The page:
Over the next week or so, I’m going to highlight several emerging trends in computing that I believe will be very much worth watching in the coming year as important sources of innovation and competitive advantage for those who harness them.
The first on my list is the most recent to emerge — even though it’s been something I’ve been expecting for all of the last decade, ever since it first became obvious that Internet technologies would make it possible to access computing resources from anywhere in the globally connected Web. It was always self-evident that some of those resources would have spare capacity at certain times of the day, and that we would start to see providers offering off-peak pricing to encourage take-up of that spare capacity for others to mine.
This month, Amazon fulfilled those expectations with its announcement of spot pricing for its EC2 cloud computing service. Under the new arrangement, Amazon will make spare capacity available at automatically determined ‘spot’ pricing, and will sell it to customers who have bid the same price or higher. As several observers have pointed out, this should be a lucrative trade for Amazon, which is selling off capacity that would otherwise be idle for the best price it can get. It’s far from commoditization. But as Dion Hinchcliffe notes in his ebizQ commentary on the announcement, “you can count on … competitors to respond, which is where it gets a lot more interesting … it won’t take long for customers to catch-on that real value is to be had when pricing is tied more closely to what cloud resources are actually worth at any given time.”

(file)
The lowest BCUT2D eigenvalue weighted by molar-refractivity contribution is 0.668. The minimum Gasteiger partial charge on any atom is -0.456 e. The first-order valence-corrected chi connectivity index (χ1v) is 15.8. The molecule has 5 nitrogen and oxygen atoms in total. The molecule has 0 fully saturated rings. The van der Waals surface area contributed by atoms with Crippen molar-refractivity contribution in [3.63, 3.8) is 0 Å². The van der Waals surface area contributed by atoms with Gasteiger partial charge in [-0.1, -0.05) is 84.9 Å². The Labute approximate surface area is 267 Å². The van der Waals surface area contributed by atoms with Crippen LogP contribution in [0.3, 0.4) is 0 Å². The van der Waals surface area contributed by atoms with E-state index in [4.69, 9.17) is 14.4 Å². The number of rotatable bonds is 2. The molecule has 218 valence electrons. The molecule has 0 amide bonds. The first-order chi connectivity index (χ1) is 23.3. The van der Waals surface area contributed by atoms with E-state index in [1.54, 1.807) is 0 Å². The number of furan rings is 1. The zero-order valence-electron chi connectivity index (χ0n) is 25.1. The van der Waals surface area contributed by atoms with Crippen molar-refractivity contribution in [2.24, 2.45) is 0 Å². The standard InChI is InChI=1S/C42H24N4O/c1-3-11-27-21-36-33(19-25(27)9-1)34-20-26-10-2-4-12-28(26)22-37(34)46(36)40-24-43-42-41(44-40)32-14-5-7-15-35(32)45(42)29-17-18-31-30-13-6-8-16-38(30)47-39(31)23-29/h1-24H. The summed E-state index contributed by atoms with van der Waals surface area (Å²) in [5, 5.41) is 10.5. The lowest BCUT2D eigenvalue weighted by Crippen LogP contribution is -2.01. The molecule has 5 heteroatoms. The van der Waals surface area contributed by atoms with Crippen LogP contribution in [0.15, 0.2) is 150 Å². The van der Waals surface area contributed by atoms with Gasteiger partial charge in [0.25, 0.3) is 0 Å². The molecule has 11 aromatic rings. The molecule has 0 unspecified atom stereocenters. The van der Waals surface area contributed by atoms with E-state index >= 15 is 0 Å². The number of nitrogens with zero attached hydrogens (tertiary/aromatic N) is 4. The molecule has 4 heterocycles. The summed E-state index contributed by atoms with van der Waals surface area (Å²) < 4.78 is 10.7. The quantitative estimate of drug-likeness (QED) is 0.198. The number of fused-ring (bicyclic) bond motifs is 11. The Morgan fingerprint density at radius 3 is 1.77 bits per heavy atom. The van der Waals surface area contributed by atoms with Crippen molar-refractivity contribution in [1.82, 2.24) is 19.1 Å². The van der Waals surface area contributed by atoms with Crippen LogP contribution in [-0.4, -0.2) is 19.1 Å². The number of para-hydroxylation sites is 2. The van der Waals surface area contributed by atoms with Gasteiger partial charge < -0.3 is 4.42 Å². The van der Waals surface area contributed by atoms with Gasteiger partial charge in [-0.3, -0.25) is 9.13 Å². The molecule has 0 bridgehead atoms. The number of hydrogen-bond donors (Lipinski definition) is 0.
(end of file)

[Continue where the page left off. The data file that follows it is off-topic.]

I suspect that developers building on-demand services will be among the first to catch on. Enterprises will find it harder to rearchitect their existing applications, but anyone developing a new application will be able to build it into their design from the outset. This opens up some interesting new opportunities for developers that can leverage the lower prices available when using off-peak compute capacity…